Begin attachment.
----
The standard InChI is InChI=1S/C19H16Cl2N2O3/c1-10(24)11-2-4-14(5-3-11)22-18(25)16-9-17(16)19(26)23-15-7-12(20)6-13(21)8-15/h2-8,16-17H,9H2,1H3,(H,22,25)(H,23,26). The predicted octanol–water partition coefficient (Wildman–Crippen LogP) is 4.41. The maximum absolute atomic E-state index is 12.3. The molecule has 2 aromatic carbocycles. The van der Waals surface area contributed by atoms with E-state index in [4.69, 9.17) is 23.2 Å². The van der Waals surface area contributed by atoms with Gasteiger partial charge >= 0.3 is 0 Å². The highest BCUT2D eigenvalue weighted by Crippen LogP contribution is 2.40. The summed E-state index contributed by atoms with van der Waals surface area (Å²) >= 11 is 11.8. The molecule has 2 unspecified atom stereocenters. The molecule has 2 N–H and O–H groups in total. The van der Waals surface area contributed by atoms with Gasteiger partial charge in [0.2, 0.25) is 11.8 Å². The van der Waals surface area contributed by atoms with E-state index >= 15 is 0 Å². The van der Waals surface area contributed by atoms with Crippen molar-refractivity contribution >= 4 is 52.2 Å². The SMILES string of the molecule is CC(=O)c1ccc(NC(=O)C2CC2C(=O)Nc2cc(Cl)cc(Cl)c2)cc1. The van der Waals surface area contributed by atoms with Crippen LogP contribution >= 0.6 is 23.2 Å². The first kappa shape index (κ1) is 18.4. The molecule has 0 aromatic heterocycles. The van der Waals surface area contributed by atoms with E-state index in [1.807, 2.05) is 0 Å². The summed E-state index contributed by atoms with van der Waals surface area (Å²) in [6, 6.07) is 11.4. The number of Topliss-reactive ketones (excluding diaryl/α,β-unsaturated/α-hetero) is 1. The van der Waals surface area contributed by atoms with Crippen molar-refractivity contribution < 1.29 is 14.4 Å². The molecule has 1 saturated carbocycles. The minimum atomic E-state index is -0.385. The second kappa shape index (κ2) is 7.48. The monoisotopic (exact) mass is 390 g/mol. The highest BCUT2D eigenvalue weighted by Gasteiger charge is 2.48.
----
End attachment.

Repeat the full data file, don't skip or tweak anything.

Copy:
The standard InChI is InChI=1S/C19H16Cl2N2O3/c1-10(24)11-2-4-14(5-3-11)22-18(25)16-9-17(16)19(26)23-15-7-12(20)6-13(21)8-15/h2-8,16-17H,9H2,1H3,(H,22,25)(H,23,26). The predicted octanol–water partition coefficient (Wildman–Crippen LogP) is 4.41. The maximum absolute atomic E-state index is 12.3. The molecule has 2 aromatic carbocycles. The van der Waals surface area contributed by atoms with E-state index in [4.69, 9.17) is 23.2 Å². The van der Waals surface area contributed by atoms with Gasteiger partial charge >= 0.3 is 0 Å². The highest BCUT2D eigenvalue weighted by Crippen LogP contribution is 2.40. The summed E-state index contributed by atoms with van der Waals surface area (Å²) >= 11 is 11.8. The molecule has 2 unspecified atom stereocenters. The molecule has 2 N–H and O–H groups in total. The van der Waals surface area contributed by atoms with Gasteiger partial charge in [0.2, 0.25) is 11.8 Å². The van der Waals surface area contributed by atoms with E-state index >= 15 is 0 Å². The van der Waals surface area contributed by atoms with Crippen molar-refractivity contribution >= 4 is 52.2 Å². The SMILES string of the molecule is CC(=O)c1ccc(NC(=O)C2CC2C(=O)Nc2cc(Cl)cc(Cl)c2)cc1. The van der Waals surface area contributed by atoms with Crippen LogP contribution >= 0.6 is 23.2 Å². The first kappa shape index (κ1) is 18.4. The molecule has 0 aromatic heterocycles. The van der Waals surface area contributed by atoms with E-state index in [1.807, 2.05) is 0 Å². The summed E-state index contributed by atoms with van der Waals surface area (Å²) in [6, 6.07) is 11.4. The number of Topliss-reactive ketones (excluding diaryl/α,β-unsaturated/α-hetero) is 1. The van der Waals surface area contributed by atoms with Crippen molar-refractivity contribution < 1.29 is 14.4 Å². The molecule has 1 saturated carbocycles. The minimum atomic E-state index is -0.385. The second kappa shape index (κ2) is 7.48. The monoisotopic (exact) mass is 390 g/mol. The highest BCUT2D eigenvalue weighted by Gasteiger charge is 2.48.